Glynn Cosker: It’s interesting, you mentioned clues. Of course, nowadays, if a police officer or law enforcement was to go to a crime scene, the number of resources that law enforcement officer has at his or her disposal today to seek out clues, it was so much more than what they had, of course, back in the 1800s.
We’re focusing on Jack the Ripper, and you mentioned how there were some theories about him having some sort of maybe a doctor’s background or anatomical knowledge or something of that nature. So, do we think or do you think that that was one of the first times law enforcement used profiling? And did they go with that after they took that profiling method and used it going forward in other ways.
Jen Bucholtz: I think it’s fair to say that that was probably one of the first series of crimes where profiling is being used, even if law enforcement didn’t necessarily realize they were using the art of profiling, they were, because they were comparing details from each of his crime scenes and victims in order to try to narrow down their suspect pool.
Something else that I thought was pretty interesting and actually makes perfect logical sense is that he probably wasn’t like this scary looking guy. He was probably a pretty normal, maybe even a good-looking guy who was able to approach these women without them being alarmed, if that makes sense. That’s just another clue.
Glynn Cosker: It makes perfect sense. And of course, that hasn’t changed ever, has it?
Jen Bucholtz: No, not at all.
Glynn Cosker: Serial killers ever since that time, usually they’re sociopaths, am I correct about that? And they think that they have a very high opinion of themselves, and they’re very charming, and everything else. And Jack the Ripper probably was one of the first people in history that used that tactic.
Jen Bucholtz: You can’t get access to multiple victims if you are angry, or a scary looking person. Or if you don’t have some charm or the gift of gab. You have to have something that puts your victim at ease, and so most serial killers have that skill.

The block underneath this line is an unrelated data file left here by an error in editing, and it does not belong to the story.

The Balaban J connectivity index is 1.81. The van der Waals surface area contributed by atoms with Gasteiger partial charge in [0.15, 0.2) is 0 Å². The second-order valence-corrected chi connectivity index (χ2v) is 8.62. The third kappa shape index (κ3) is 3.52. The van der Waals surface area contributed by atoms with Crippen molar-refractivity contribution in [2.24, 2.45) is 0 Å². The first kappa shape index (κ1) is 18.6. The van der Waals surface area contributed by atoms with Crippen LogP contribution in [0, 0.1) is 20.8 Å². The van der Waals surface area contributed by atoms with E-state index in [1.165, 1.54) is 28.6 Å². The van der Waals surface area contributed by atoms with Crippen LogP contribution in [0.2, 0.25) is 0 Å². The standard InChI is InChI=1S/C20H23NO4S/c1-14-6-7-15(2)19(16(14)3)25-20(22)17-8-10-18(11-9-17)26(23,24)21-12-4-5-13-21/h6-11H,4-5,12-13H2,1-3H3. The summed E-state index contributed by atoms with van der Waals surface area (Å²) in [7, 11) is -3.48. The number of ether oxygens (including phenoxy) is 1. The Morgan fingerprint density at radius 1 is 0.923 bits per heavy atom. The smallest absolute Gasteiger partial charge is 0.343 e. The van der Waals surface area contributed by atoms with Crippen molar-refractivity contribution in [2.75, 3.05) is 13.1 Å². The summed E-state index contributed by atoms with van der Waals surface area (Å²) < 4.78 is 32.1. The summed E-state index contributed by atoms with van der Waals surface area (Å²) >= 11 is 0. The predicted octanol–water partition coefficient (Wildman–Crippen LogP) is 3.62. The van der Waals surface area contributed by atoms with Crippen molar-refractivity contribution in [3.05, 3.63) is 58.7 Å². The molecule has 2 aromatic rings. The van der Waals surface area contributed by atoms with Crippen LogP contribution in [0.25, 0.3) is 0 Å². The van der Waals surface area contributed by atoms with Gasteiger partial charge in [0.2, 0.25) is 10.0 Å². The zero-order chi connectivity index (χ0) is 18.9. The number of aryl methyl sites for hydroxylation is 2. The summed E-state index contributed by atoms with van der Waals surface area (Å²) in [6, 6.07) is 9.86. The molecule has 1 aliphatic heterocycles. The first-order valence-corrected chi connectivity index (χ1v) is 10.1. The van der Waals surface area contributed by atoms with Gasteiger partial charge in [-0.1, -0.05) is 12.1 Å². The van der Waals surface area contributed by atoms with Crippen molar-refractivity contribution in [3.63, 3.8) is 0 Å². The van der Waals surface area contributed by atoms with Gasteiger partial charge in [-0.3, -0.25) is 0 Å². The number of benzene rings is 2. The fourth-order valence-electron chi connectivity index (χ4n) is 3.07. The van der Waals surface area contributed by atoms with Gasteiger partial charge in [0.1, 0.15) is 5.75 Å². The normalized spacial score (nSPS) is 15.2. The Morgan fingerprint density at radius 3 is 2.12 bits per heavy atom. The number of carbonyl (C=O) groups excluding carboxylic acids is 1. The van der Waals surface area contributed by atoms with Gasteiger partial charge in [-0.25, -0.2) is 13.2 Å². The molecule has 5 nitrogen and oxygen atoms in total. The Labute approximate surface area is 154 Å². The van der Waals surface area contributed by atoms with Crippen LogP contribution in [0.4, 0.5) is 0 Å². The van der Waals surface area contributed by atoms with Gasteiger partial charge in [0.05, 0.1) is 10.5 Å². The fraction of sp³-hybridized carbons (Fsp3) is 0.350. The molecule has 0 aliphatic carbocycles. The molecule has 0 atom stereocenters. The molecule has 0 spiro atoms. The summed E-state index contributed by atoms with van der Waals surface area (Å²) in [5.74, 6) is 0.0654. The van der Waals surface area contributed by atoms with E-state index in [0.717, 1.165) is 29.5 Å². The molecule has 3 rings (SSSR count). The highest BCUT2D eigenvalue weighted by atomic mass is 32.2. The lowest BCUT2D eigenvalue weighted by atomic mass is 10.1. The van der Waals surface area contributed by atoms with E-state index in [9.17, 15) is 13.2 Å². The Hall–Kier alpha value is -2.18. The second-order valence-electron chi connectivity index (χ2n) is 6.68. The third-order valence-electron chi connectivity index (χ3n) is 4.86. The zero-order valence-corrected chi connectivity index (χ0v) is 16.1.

Glynn Cosker: Exactly, and I think Bundy is a very good example of a 20th century criminal who employed those tactics. Now, what about fingerprinting in the 1800s? Was there any science behind that yet?
Jen Bucholtz: So fingerprinting was being used in the 1800s, but not really for law enforcement, it was originally used where people would dip their thumbprint or their thumb in ink, and then use their thumbprint as a signature on official documents.
It was in the late 1800s, that that area of study was transferred over to law enforcement and law enforcement began using fingerprints to help identify unknown suspects who had left their prints at a scene. Then of course, throughout the next century, we greatly advanced the field of fingerprinting.
Glynn Cosker: Of course, today we’re focusing on Jack the Ripper initially, but there might have been some other tactics that police at the time could have used. Tell me something about algor mortis. I’m probably mispronouncing that, but go ahead and tell our listeners a little bit about that.
Jen Bucholtz: Yeah, actually you have it correct. So, algor mortis is the use of a body temperature to help determine the time of death or determine the approximate time when somebody died. In the 1800s, there was a scientist who discovered that, in most situations, the internal temperature of the human body will drop at a consistent rate each hour after death.
That discovery greatly helped investigators in terms of coming up with an approximate time of death. We can never nail down, “She died at 3:52 in the afternoon.” That’s not how it works, but you have a window of death. So the body temperature can really help with that, as long as the person is found before their body temperature becomes the same as the environment around them.
Once your body temperature is the same or reaches the ambient temperature of your environment, it’s no longer really useful. The only thing it can tell us is that, well, the person was not killed very recently, it took time for their body temperature to drop in order to be the same as the environment around them.
Glynn Cosker: It’s interesting, but of course, that part of the science remains intact today. I mean, obviously, the technology is more advanced. But staying in the 1800s, and maybe thinking about the United States, not too many guns in the UK, in the 1800s or today, in fact. But obviously in the U.S., we would be getting into bullet comparison, even back in the 1800s. Right?